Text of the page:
1. Read Luke 2:8-14. For a variety of reasons, shepherds were outcasts in their first century society. Yet, the angels visit them on the day of Christ’s birth. How is this Scriptural revelation significant? How does it illustrate that the message of Jesus is for all?
2. When you hear the word “savior” like the Shepherds heard the first Christmas, what descriptive words come to you mind?
3. The angel emphasizes that this good news is for “you” and that “for to you a child is born” and that there will be a “sign for you.” Why do you think the angel emphasizes the word “you” instead of saying something more generic?
4. Read Luke 2:15-16. The Shepherds “go and seek” the newborn Christ. When God puts something on our hearts, why is it important to “go and seek” what and possibly even where God is doing God’s work? Why should our faith be active and not static?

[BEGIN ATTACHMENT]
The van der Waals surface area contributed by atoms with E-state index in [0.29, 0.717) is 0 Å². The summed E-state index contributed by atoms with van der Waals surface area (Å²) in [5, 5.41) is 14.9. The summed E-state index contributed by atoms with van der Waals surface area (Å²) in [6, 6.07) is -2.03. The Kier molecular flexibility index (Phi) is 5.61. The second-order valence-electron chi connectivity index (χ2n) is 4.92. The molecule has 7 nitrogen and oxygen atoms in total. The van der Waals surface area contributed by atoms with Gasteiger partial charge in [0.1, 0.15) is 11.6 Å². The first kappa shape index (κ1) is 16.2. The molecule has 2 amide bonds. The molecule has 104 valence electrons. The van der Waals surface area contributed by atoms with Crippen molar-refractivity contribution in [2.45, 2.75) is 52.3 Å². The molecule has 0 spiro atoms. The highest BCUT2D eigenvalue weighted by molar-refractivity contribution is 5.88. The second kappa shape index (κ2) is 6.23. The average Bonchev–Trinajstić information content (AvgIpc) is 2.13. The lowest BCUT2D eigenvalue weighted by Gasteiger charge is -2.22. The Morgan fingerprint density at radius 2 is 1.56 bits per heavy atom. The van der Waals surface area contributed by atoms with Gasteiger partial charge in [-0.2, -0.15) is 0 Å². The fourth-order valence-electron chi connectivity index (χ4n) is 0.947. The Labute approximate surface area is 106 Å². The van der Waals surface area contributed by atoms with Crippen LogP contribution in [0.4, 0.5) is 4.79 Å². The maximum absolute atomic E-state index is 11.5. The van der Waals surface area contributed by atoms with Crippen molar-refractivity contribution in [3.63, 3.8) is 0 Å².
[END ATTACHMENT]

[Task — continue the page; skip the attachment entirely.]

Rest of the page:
5. Read Luke 2:17-18. After meeting the newborn Christ, the Shepherds then spread the word of Jesus' birth, and all who heard them were “amazed.” What is our roll in telling the story of Jesus? How do you personally tell this story to those you know or meet?
One of the most famous songs ever written about this section of Scripture is Charles Wesley’s “Hark! The Herald Angel Sing.” It is a song of joy and praise. Why is the simple act of praise so essential to our faith? How does praising God not only bring us personal joy and peace, but then encourage us to go into the world with the message like the Shepherds?